Calcutta: Having been one-day cricket’s No.1 both in 1999 and 2000, Sourav Ganguly was looking to complete a hattrick last year.
As it turned out, the Indian captain didn’t finish even in the top-10. In fact, Sourav dropped to No.13 (813 runs), with pride of place going to Mahela Jayawardena (1,260).
For someone conscious of standings/rankings, it was quite a fall. It hurt.
Sourav, of course, didn’t openly talk about the disappointment but, during a chat with The Telegraph at the start of this year, more than indicated his feelings.
The hurt came through when he listed two “purely personal” goals for 2002: Being consistent in Test cricket (thereby arresting the dip in averages) and reclaiming the No.1 slot in ODIs.
Well, after Sunday’s unbeaten 117 (19th hundred) versus England, the Indian captain is No.4 on the list. However, as the Champions Trophy has ended for Younis Khan (870) and Marcus Trescothick (846), while the injured Craig McMillan (842) had no role in the tournament, the Indian captain has a great chance to zoom past everyone.
Sourav goes into Wednesday’s semi-final, against South Africa, with his tally at 840. Moreover, with seven ODIs versus the West Indies in November (at home) and two against New Zealand (in Kiwiland) before the year is out, any lead taken in Colombo will hold him in excellent stead.
Among the current leaders, only Younis will have more opportunities — Pakistan are to play ten ODIs before 2002 ends. But, then, with cricket in Pakistan seeing sackings every week, it’s debatable how many appearances he will really make.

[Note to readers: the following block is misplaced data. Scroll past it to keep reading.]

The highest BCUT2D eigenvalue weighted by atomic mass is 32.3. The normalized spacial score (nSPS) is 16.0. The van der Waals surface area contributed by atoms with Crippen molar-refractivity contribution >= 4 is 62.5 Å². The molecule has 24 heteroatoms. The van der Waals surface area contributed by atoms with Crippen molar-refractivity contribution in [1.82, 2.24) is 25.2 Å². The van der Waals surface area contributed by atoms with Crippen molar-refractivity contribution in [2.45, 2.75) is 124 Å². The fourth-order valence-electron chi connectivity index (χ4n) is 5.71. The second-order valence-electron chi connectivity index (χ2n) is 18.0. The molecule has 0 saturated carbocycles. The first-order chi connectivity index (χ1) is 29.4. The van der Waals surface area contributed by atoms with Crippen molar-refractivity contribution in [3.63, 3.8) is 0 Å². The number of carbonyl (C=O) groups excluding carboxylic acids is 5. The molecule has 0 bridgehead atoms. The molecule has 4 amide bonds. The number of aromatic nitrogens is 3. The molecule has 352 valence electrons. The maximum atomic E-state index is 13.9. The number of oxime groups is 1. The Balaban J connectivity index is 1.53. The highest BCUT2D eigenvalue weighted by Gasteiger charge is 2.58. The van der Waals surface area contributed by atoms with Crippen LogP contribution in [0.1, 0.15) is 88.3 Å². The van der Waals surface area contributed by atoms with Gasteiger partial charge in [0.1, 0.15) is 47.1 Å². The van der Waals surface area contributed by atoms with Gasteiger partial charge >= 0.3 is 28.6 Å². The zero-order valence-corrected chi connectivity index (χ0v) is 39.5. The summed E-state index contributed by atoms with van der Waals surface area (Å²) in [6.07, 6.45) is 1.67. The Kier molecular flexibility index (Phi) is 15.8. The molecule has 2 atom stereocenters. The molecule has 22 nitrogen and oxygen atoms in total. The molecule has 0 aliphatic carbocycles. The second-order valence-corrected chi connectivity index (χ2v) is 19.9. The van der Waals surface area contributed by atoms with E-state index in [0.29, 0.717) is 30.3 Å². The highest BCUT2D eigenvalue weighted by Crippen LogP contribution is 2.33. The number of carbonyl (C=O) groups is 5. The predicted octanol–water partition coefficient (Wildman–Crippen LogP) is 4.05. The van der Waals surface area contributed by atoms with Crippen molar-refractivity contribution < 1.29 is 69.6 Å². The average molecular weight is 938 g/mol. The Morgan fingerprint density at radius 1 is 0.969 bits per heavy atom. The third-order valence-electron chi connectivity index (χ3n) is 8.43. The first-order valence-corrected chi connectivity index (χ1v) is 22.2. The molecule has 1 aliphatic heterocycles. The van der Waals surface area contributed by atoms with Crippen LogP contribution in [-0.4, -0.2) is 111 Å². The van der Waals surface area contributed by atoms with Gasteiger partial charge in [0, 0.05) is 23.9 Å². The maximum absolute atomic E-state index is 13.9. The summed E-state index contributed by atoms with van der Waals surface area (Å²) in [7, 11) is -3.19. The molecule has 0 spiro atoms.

The Indian captain, though, has to watch out for Sanath Jayasuriya (ranked fifth, 831) and Jonty Rhodes (placed seventh, 824). Sri Lanka, after all, are also in the semis — they meet Australia Friday. As for Jonty, he will be in action Wednesday itself.
[The sixth slot, by the way, is held by Yousuf Youhana – 828.]
With the race for the No.1 position so very close — in this, the World Cup season — even one ‘biggie’ from a Sachin Tendulkar (718) could recast standings completely.
For now, however, Sourav is on the right track. Indeed, with over 850 runs in 17 innings (twice not out) he has been realising his Test-specific “purely personal” goal as well.
Incidentally, Jayawardena’s 2001 achievement ended a five-year dominance by the Indians. Sachin was No.1 in 1996 (1,611) and 1998 (1,894), while Sourav topped in 1997 (1,338), 1999 (1,767) and 2000 (1,579).
l Younis Khan (Pak) 870
l Marcus Trescothick (Eng) 846
l Craig McMillan (NZ) 842
l Sourav Ganguly (India) 840
l Sanath Jayasuriya (SL) 831